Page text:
Starting with a few basics: AMPK is the longevity pathway. mTOR is the growth pathway.
mTOR is anabolic, meaning that it’s associated with building and repairing muscles after a workout, with the end goal of having bigger and stronger muscles. mTOR fueled by eating lots of protein, in particular foods high in the amino acid leucine.
AMPK is catabolic. It’s associated with reusing and recycling metabolic resources (i.e., cleaning debris fragments out of our cells and breaking them down into amino acids, which the body then turns into proteins) The body does this when we’re fasting because it doesn’t have any nutrients coming in. AMPK is associated with other beneficial processes such as autophagy and apoptosis.
When AMPK is on, mTOR tends to be off, and vise versa.
Turning AMPK on while turning mTOR off, either by the use of drugs or by dietary manipulation, helps to extend the lifespan in every species ever studied in a laboratory. Some animals live 50 percent longer than control animals of the same species if their mTOR is kept shut off or subdued by restricting calories or protein.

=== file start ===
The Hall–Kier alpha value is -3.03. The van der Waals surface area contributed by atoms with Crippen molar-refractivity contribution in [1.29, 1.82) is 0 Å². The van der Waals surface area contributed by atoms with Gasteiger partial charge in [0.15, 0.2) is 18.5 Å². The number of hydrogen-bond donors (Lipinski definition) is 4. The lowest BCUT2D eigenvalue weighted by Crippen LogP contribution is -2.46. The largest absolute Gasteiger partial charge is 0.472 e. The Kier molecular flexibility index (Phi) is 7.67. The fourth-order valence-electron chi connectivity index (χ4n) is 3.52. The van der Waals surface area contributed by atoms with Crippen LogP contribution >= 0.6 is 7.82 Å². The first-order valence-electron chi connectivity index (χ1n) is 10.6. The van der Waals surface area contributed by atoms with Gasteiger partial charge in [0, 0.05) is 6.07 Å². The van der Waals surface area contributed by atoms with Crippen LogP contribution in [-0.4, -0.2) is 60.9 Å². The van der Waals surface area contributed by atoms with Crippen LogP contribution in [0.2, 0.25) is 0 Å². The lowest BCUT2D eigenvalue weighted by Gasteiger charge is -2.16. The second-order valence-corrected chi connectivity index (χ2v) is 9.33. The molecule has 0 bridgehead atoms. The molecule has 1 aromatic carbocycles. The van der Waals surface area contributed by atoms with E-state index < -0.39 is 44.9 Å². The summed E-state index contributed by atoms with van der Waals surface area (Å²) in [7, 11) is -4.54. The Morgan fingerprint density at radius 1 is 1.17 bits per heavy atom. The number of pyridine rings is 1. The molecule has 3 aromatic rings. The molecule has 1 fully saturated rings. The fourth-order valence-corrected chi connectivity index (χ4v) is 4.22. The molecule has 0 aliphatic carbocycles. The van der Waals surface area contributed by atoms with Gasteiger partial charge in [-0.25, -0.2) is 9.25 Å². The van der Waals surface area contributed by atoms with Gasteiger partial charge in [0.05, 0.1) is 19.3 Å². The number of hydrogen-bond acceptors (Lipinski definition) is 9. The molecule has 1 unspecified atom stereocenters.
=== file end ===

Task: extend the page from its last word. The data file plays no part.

We don’t know for sure if doing so would extend the lifespan in humans, because it would be impossible to do similar studies on humans in a lab. (We’d need to imprison human subjects in a lab setting for decades… longer than a human lifespan… then see how long they lived, to find out… not likely, fortunately!) But extrapolating from the studies that have been done on numerous other species, it’s almost certain that it would.
We do know that we can turn AMPK on and mTOR off in human beings (like other animals) by fasting, eating a lower-protein diet, or eating less leucine (an amino acid found mainly in animal protein).
This does not mean mTOR is bad. We need it on part of the time to build muscle and prevent sarcopenia. If we kept mTOR off full time, we’d waste away and our immune systems would stop working.
The best approach from a longevity POV appears to be switching AMPK on most of the time (by fasting eating low protein, or eating foods low in leucine), and turning mTOR on (by eating high protein meals rich in leucine) only around the time that we’re actively building muscle.